Like with any occupation, the maintenance industry is full of jargon that can be difficult for the outsider to understand. The average person may in fact have even less familiarity with maintenance terms than they do other industry-specific languages, with the exception of the rare handyman homeowner. This can cause communication issues between the maintenance team and facility staff, leading to lost opportunities for preventative care. If you want to bridge the divide, you may want to consider educating your staff on these common terms.
Below are some common maintenance terminologies you should be familiar with, or should be sure to clarify before working with other departments of your facility:
Uptime/downtime – Uptime refers to the amount of time a piece of equipment is scheduled to run continually; downtime is the amount of time either scheduled or unplanned where a piece of equipment is shut off.
Root cause analysis – Root cause analysis is the process by which maintenance technicians determine the underlying causes of maintenance issues. This is conducted before repair services are scheduled to prevent recurring issues.
Component renewal – Component renewal is scheduled maintenance activities that are spaced out greater than 10 years. This requires careful planning and adherence to the manufacturer’s recommendations.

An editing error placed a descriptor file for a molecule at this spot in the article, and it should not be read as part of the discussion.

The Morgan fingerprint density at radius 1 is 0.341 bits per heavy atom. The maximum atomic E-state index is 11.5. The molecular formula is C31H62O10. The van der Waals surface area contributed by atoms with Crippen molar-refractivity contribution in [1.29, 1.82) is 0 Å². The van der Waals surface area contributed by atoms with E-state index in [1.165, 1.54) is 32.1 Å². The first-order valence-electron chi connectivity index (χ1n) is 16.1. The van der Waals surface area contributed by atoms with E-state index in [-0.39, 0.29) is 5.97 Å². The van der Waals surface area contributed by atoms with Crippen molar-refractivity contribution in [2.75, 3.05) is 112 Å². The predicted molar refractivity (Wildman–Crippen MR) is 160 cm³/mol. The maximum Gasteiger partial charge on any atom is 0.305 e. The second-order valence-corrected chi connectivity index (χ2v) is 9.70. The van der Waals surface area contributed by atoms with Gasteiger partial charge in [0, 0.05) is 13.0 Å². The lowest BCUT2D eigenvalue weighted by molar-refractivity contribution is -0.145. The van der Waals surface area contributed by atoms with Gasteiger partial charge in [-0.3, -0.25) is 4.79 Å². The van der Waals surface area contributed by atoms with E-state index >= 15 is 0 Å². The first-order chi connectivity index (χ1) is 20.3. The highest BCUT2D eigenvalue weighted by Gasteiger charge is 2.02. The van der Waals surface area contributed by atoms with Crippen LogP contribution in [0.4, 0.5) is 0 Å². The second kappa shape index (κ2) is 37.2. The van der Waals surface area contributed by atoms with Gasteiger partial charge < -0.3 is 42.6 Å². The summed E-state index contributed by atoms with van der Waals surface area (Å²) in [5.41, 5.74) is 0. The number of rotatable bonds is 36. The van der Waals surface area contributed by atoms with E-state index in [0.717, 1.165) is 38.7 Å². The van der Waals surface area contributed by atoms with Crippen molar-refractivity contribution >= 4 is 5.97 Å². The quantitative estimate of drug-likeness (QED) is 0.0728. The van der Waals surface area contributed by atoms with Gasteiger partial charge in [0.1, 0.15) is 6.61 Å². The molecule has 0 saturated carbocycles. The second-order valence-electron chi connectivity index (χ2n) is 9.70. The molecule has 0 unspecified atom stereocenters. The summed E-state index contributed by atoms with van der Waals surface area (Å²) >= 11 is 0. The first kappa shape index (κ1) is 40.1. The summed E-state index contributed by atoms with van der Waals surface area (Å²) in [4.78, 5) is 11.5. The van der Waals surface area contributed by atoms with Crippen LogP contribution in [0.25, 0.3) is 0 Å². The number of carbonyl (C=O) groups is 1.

Unlike preventative or reactive maintenance, deferred maintenance is maintenance that was not performed on schedule or was delayed due to reactive maintenance issues. This maintenance is typically first priority as it can cause long-term disruptions in your facility’s production.
Current replacement value – The replacement value of a piece of equipment includes the parts, supplies, and labor cost weighed against potential resale value of parts on the replaced equipment. This also can include the long-term costs of maintenance in order to extend the equipment’s service life.
This is not a comprehensive list but includes terms most important for upper management and facility managers to understand in order to make decisions with their maintenance departments. To learn more about preventative maintenance performance, visit our resource center.